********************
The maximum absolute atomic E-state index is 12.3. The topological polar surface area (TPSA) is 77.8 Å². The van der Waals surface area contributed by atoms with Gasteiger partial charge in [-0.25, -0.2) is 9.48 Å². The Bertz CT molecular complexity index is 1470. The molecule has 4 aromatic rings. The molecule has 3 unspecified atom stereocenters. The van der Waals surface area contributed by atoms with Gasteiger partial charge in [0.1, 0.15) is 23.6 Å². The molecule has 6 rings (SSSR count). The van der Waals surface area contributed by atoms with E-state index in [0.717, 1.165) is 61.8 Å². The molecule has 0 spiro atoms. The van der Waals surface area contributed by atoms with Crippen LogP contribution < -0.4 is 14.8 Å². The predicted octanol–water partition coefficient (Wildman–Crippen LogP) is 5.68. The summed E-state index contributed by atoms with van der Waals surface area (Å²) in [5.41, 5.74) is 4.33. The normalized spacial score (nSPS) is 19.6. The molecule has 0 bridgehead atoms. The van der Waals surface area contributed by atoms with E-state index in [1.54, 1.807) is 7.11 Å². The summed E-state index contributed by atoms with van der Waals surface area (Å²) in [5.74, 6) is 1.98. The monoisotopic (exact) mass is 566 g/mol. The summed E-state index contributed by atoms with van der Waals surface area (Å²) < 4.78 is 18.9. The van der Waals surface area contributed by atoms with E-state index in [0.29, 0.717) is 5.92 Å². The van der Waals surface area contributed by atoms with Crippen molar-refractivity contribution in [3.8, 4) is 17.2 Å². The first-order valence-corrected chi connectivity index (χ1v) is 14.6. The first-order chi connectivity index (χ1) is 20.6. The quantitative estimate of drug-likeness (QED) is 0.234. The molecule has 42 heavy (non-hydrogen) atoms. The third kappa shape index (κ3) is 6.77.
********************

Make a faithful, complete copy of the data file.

The maximum absolute atomic E-state index is 12.3. The topological polar surface area (TPSA) is 77.8 Å². The van der Waals surface area contributed by atoms with Gasteiger partial charge in [-0.25, -0.2) is 9.48 Å². The Bertz CT molecular complexity index is 1470. The molecule has 4 aromatic rings. The molecule has 3 unspecified atom stereocenters. The van der Waals surface area contributed by atoms with Gasteiger partial charge in [0.1, 0.15) is 23.6 Å². The molecule has 6 rings (SSSR count). The van der Waals surface area contributed by atoms with E-state index in [0.717, 1.165) is 61.8 Å². The molecule has 0 spiro atoms. The van der Waals surface area contributed by atoms with Crippen LogP contribution < -0.4 is 14.8 Å². The predicted octanol–water partition coefficient (Wildman–Crippen LogP) is 5.68. The summed E-state index contributed by atoms with van der Waals surface area (Å²) in [5.41, 5.74) is 4.33. The normalized spacial score (nSPS) is 19.6. The molecule has 0 bridgehead atoms. The van der Waals surface area contributed by atoms with E-state index in [1.54, 1.807) is 7.11 Å². The summed E-state index contributed by atoms with van der Waals surface area (Å²) in [5.74, 6) is 1.98. The monoisotopic (exact) mass is 566 g/mol. The summed E-state index contributed by atoms with van der Waals surface area (Å²) < 4.78 is 18.9. The van der Waals surface area contributed by atoms with E-state index in [0.29, 0.717) is 5.92 Å². The van der Waals surface area contributed by atoms with Crippen molar-refractivity contribution in [3.8, 4) is 17.2 Å². The first-order valence-corrected chi connectivity index (χ1v) is 14.6. The first-order chi connectivity index (χ1) is 20.6. The quantitative estimate of drug-likeness (QED) is 0.234. The molecule has 42 heavy (non-hydrogen) atoms. The third kappa shape index (κ3) is 6.77.